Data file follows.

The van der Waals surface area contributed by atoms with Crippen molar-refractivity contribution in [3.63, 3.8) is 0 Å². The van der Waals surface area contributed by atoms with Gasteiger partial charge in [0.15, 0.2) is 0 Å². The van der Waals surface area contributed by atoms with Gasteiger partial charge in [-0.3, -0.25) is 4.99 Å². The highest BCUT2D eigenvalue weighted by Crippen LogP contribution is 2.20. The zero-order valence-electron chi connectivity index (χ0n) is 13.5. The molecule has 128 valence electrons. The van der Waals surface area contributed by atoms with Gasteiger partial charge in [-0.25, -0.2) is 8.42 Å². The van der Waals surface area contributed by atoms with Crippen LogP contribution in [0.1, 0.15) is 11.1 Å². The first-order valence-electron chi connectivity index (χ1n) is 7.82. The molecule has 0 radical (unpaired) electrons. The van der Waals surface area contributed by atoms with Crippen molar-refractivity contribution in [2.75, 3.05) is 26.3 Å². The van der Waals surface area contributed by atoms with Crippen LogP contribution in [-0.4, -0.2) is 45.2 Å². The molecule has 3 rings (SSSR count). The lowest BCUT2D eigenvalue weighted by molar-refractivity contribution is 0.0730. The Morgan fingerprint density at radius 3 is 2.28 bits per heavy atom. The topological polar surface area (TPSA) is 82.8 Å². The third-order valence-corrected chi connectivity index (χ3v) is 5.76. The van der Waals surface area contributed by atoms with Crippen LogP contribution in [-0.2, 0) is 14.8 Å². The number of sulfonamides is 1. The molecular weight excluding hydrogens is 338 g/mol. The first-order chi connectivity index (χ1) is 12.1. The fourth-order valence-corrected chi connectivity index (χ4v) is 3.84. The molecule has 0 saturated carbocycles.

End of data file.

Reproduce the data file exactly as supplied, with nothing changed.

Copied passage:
The van der Waals surface area contributed by atoms with Crippen molar-refractivity contribution in [3.63, 3.8) is 0 Å². The van der Waals surface area contributed by atoms with Gasteiger partial charge in [0.15, 0.2) is 0 Å². The van der Waals surface area contributed by atoms with Gasteiger partial charge in [-0.3, -0.25) is 4.99 Å². The highest BCUT2D eigenvalue weighted by Crippen LogP contribution is 2.20. The zero-order valence-electron chi connectivity index (χ0n) is 13.5. The molecule has 128 valence electrons. The van der Waals surface area contributed by atoms with Gasteiger partial charge in [-0.25, -0.2) is 8.42 Å². The van der Waals surface area contributed by atoms with Crippen LogP contribution in [0.1, 0.15) is 11.1 Å². The first-order valence-electron chi connectivity index (χ1n) is 7.82. The molecule has 0 radical (unpaired) electrons. The van der Waals surface area contributed by atoms with Crippen molar-refractivity contribution in [2.75, 3.05) is 26.3 Å². The van der Waals surface area contributed by atoms with Crippen LogP contribution in [-0.4, -0.2) is 45.2 Å². The molecule has 3 rings (SSSR count). The lowest BCUT2D eigenvalue weighted by molar-refractivity contribution is 0.0730. The Morgan fingerprint density at radius 3 is 2.28 bits per heavy atom. The topological polar surface area (TPSA) is 82.8 Å². The third-order valence-corrected chi connectivity index (χ3v) is 5.76. The van der Waals surface area contributed by atoms with Crippen LogP contribution in [-0.2, 0) is 14.8 Å². The number of sulfonamides is 1. The molecular weight excluding hydrogens is 338 g/mol. The first-order chi connectivity index (χ1) is 12.1. The fourth-order valence-corrected chi connectivity index (χ4v) is 3.84. The molecule has 0 saturated carbocycles.